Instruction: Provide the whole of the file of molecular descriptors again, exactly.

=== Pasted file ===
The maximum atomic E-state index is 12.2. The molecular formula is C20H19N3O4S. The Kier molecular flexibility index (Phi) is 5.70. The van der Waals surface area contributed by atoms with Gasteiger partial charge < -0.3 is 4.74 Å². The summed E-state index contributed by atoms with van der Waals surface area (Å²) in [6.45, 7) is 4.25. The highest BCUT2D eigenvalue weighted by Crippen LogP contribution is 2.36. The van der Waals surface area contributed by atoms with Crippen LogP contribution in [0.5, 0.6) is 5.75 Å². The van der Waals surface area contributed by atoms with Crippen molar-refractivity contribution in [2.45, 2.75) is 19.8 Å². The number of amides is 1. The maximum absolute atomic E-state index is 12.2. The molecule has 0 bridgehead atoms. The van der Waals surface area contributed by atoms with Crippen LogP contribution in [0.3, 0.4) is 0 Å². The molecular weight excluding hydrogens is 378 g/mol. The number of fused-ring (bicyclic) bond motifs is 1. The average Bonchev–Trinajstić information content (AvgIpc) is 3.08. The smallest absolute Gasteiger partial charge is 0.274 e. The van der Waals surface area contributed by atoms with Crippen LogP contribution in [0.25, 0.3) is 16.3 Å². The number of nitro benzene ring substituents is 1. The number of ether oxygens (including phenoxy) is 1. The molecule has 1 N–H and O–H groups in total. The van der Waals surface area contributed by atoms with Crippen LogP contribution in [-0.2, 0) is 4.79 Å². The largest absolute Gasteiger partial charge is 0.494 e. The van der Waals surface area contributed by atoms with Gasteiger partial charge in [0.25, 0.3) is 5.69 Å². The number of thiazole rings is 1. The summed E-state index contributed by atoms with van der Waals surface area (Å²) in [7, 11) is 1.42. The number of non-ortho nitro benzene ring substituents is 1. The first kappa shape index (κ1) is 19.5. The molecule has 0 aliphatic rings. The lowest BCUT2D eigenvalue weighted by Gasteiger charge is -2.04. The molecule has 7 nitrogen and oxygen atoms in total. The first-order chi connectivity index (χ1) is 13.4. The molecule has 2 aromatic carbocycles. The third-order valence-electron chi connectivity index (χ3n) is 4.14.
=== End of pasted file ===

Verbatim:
The maximum atomic E-state index is 12.2. The molecular formula is C20H19N3O4S. The Kier molecular flexibility index (Phi) is 5.70. The van der Waals surface area contributed by atoms with Gasteiger partial charge < -0.3 is 4.74 Å². The summed E-state index contributed by atoms with van der Waals surface area (Å²) in [6.45, 7) is 4.25. The highest BCUT2D eigenvalue weighted by Crippen LogP contribution is 2.36. The van der Waals surface area contributed by atoms with Crippen LogP contribution in [0.5, 0.6) is 5.75 Å². The van der Waals surface area contributed by atoms with Crippen molar-refractivity contribution in [2.45, 2.75) is 19.8 Å². The number of amides is 1. The maximum absolute atomic E-state index is 12.2. The molecule has 0 bridgehead atoms. The van der Waals surface area contributed by atoms with Crippen LogP contribution in [0.3, 0.4) is 0 Å². The molecular weight excluding hydrogens is 378 g/mol. The number of fused-ring (bicyclic) bond motifs is 1. The average Bonchev–Trinajstić information content (AvgIpc) is 3.08. The smallest absolute Gasteiger partial charge is 0.274 e. The van der Waals surface area contributed by atoms with Crippen LogP contribution in [0.25, 0.3) is 16.3 Å². The number of nitro benzene ring substituents is 1. The number of ether oxygens (including phenoxy) is 1. The molecule has 1 N–H and O–H groups in total. The van der Waals surface area contributed by atoms with Crippen LogP contribution in [-0.2, 0) is 4.79 Å². The largest absolute Gasteiger partial charge is 0.494 e. The van der Waals surface area contributed by atoms with Gasteiger partial charge in [0.25, 0.3) is 5.69 Å². The number of thiazole rings is 1. The summed E-state index contributed by atoms with van der Waals surface area (Å²) in [7, 11) is 1.42. The number of non-ortho nitro benzene ring substituents is 1. The first kappa shape index (κ1) is 19.5. The molecule has 0 aliphatic rings. The lowest BCUT2D eigenvalue weighted by Gasteiger charge is -2.04. The molecule has 7 nitrogen and oxygen atoms in total. The first-order chi connectivity index (χ1) is 13.4. The molecule has 2 aromatic carbocycles. The third-order valence-electron chi connectivity index (χ3n) is 4.14.